A few European countries, including Norway, Germany, and France, are considering requiring Apple, Inc. to make the songs sold on the iTunes store playable on music players from other manufacturers. ARS Technica reports: iTunes DRM called out by France and Germany: "Apple is being challenged once again to open up its DRM by consumer groups in Europe. This time, Germany and France have joined the slowly-growing number of countries who are asking Apple to allow the protected songs purchased from the iTunes Store to be played on other music players besides the iPod. Norwegian Consumer Ombudsman Bjoern Erik Thon told the Associated Press that France's consumer lobby group, UFC-Que Choisir, and Germany's Verbraucherzentrale are now part of the European effort to push Apple into an open DRM system, with more countries considering joining the group"
Steve Jobs responds in an essay on Apple's web site, noting that use of DRM is at the requirement of the copyright owners who license music to the iTunes store. Apple would be happy to sell unprotected songs: Thoughts on Music:
To begin, it is useful to remember that all iPods play music that is free of any DRM and encoded in ‘open’ licensable formats such as MP3 and AAC. iPod users can and do acquire their music from many sources, including CDs they own. Music on CDs can be easily imported into the freely-downloadable iTunes jukebox software which runs on both Macs and Windows PCs, and is automatically encoded into the open AAC or MP3 formats without any DRM. This music can be played on iPods or any other music players that play these open formats.
The rub comes from the music Apple sells on its online iTunes Store. Since Apple does not own or control any music itself, it must license the rights to distribute music from others, primarily the ‘big four’ music companies: Universal, Sony BMG, Warner and EMI. These four companies control the distribution of over 70% of the world’s music. When Apple approached these companies to license their music to distribute legally over the Internet, they were extremely cautious and required Apple to protect their music from being illegally copied. The solution was to create a DRM system, which envelopes each song purchased from the iTunes store in special and secret software so that it cannot be played on unauthorized devices.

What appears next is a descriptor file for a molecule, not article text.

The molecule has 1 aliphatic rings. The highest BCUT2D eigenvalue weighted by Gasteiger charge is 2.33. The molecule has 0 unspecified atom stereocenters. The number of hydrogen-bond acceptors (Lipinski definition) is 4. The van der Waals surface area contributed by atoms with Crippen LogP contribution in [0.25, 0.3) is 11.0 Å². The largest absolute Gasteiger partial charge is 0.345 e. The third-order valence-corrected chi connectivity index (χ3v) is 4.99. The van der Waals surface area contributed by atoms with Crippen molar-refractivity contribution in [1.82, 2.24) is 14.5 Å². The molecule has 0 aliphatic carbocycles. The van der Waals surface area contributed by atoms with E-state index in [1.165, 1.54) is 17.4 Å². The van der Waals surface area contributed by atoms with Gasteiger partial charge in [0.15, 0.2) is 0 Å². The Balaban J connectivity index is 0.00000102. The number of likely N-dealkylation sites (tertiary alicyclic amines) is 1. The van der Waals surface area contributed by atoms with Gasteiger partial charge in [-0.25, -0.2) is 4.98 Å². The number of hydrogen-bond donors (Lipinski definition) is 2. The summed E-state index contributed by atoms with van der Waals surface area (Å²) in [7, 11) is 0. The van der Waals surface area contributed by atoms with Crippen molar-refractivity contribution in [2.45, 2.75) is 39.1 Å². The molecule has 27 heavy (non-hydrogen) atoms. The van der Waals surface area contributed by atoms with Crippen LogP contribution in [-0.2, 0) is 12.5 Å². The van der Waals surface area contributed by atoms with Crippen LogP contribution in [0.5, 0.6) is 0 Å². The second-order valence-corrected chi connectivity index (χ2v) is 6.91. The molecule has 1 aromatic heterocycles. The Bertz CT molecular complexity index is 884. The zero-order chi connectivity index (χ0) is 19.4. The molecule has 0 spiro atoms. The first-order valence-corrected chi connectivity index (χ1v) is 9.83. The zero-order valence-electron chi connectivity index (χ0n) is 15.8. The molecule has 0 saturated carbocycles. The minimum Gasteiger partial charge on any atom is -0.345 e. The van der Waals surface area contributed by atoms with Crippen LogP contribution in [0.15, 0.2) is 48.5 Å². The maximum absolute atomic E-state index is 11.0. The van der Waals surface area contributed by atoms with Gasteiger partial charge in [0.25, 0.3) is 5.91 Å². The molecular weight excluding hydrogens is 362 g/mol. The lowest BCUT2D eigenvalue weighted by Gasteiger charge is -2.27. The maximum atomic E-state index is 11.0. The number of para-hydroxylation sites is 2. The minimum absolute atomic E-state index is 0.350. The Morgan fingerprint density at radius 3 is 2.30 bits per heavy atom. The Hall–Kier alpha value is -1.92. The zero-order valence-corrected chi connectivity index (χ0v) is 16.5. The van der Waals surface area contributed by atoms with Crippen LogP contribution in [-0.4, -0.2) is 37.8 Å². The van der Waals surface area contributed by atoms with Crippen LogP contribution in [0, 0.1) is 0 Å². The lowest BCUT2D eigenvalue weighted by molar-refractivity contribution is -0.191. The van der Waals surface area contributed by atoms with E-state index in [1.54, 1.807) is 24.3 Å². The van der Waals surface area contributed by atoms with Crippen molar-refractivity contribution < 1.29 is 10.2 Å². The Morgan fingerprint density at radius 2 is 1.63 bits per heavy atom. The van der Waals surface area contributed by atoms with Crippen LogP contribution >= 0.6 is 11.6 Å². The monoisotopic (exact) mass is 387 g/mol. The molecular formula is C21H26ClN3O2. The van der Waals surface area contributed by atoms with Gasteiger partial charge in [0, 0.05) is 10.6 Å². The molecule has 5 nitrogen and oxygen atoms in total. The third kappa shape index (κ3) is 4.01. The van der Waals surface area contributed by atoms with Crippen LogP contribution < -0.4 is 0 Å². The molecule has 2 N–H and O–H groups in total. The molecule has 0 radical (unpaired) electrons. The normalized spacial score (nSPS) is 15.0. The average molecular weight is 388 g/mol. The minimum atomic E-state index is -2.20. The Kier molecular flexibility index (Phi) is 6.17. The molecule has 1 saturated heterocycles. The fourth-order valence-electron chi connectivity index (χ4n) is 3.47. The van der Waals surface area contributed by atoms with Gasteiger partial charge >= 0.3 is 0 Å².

Jobs goes on to explain that Apple has refused to license its Fairplay DRM system because doing so would make the scheme less secure. Because licensees would need to know how to decrypt the protected files, allowing third-parties access to the Fairplay code would make the scheme much more likely to be cracked. Apple would be happy to sell music without DRM, if only the Big Four would be willing to let Apple sell unprotected files.
The major labels seem to be getting closer to attempting large scale use of digital distribution without DRM. From MIDEM, Victoria Shannon reports in The NY Times: Record Labels Contemplate Unrestricted Digital Music: "As even digital music revenue growth falters because of rampant file-sharing by consumers, the major record labels are moving closer to releasing music on the Internet with no copying restrictions — a step they once vowed never to take."
Independent labels are already selling unprotected MP3 files through eMusic. Other Music, here in New York City, is set to launch a digital download store selling indie music in high-bitrate, unprotected MP3 format. Eliot Van Buskirk, Wired News interviews: A Real Music Store Sprouts Online: "Other Music [will take] its handpicked approach to music sales online with the launch of its own digital music store. Located at digital.othermusic.com, the site will stock high-quality MP3s from Pitchfork-friendly bands, without using digital rights management of any kind."
Yesterday, Apple, Inc. and Apple Corp. entered into a new agreement concerning the Apple trademark. In this new Agreement, the Jobs-helmed Apple, Inc. will own the Apple mark and license it to the Beatles' Apple Corp. Terms of the deal were not disclosed.